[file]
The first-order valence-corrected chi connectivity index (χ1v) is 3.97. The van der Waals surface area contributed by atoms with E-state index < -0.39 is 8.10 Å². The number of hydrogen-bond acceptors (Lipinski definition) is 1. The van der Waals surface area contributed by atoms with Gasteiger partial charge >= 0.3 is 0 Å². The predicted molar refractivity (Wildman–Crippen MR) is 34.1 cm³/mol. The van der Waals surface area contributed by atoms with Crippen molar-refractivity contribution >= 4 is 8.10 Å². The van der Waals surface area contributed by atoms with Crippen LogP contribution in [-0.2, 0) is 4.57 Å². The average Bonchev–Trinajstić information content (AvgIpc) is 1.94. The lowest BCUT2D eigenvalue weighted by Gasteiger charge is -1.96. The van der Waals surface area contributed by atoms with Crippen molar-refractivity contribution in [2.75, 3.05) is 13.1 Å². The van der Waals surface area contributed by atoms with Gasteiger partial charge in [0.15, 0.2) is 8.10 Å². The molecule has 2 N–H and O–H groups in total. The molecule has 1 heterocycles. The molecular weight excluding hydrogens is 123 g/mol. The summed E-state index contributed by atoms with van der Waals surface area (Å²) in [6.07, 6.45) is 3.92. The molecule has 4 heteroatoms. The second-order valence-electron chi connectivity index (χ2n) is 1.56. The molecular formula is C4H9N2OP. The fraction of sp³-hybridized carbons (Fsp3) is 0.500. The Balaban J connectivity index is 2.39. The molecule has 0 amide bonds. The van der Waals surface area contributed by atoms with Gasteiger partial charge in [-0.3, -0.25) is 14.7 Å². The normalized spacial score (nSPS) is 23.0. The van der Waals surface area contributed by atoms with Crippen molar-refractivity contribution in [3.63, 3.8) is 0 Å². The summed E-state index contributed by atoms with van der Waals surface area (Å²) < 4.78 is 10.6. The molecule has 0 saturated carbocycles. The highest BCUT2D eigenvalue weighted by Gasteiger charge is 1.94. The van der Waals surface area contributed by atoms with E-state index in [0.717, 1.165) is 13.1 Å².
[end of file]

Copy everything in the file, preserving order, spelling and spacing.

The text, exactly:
The first-order valence-corrected chi connectivity index (χ1v) is 3.97. The van der Waals surface area contributed by atoms with E-state index < -0.39 is 8.10 Å². The number of hydrogen-bond acceptors (Lipinski definition) is 1. The van der Waals surface area contributed by atoms with Gasteiger partial charge >= 0.3 is 0 Å². The predicted molar refractivity (Wildman–Crippen MR) is 34.1 cm³/mol. The van der Waals surface area contributed by atoms with Crippen molar-refractivity contribution >= 4 is 8.10 Å². The van der Waals surface area contributed by atoms with Crippen LogP contribution in [-0.2, 0) is 4.57 Å². The average Bonchev–Trinajstić information content (AvgIpc) is 1.94. The lowest BCUT2D eigenvalue weighted by Gasteiger charge is -1.96. The van der Waals surface area contributed by atoms with Crippen molar-refractivity contribution in [2.75, 3.05) is 13.1 Å². The van der Waals surface area contributed by atoms with Gasteiger partial charge in [0.15, 0.2) is 8.10 Å². The molecule has 2 N–H and O–H groups in total. The molecule has 1 heterocycles. The molecular weight excluding hydrogens is 123 g/mol. The summed E-state index contributed by atoms with van der Waals surface area (Å²) in [6.07, 6.45) is 3.92. The molecule has 4 heteroatoms. The second-order valence-electron chi connectivity index (χ2n) is 1.56. The molecular formula is C4H9N2OP. The fraction of sp³-hybridized carbons (Fsp3) is 0.500. The Balaban J connectivity index is 2.39. The molecule has 0 amide bonds. The van der Waals surface area contributed by atoms with Gasteiger partial charge in [-0.3, -0.25) is 14.7 Å². The normalized spacial score (nSPS) is 23.0. The van der Waals surface area contributed by atoms with Crippen molar-refractivity contribution in [3.63, 3.8) is 0 Å². The summed E-state index contributed by atoms with van der Waals surface area (Å²) < 4.78 is 10.6. The molecule has 0 saturated carbocycles. The highest BCUT2D eigenvalue weighted by Gasteiger charge is 1.94. The van der Waals surface area contributed by atoms with E-state index in [0.717, 1.165) is 13.1 Å².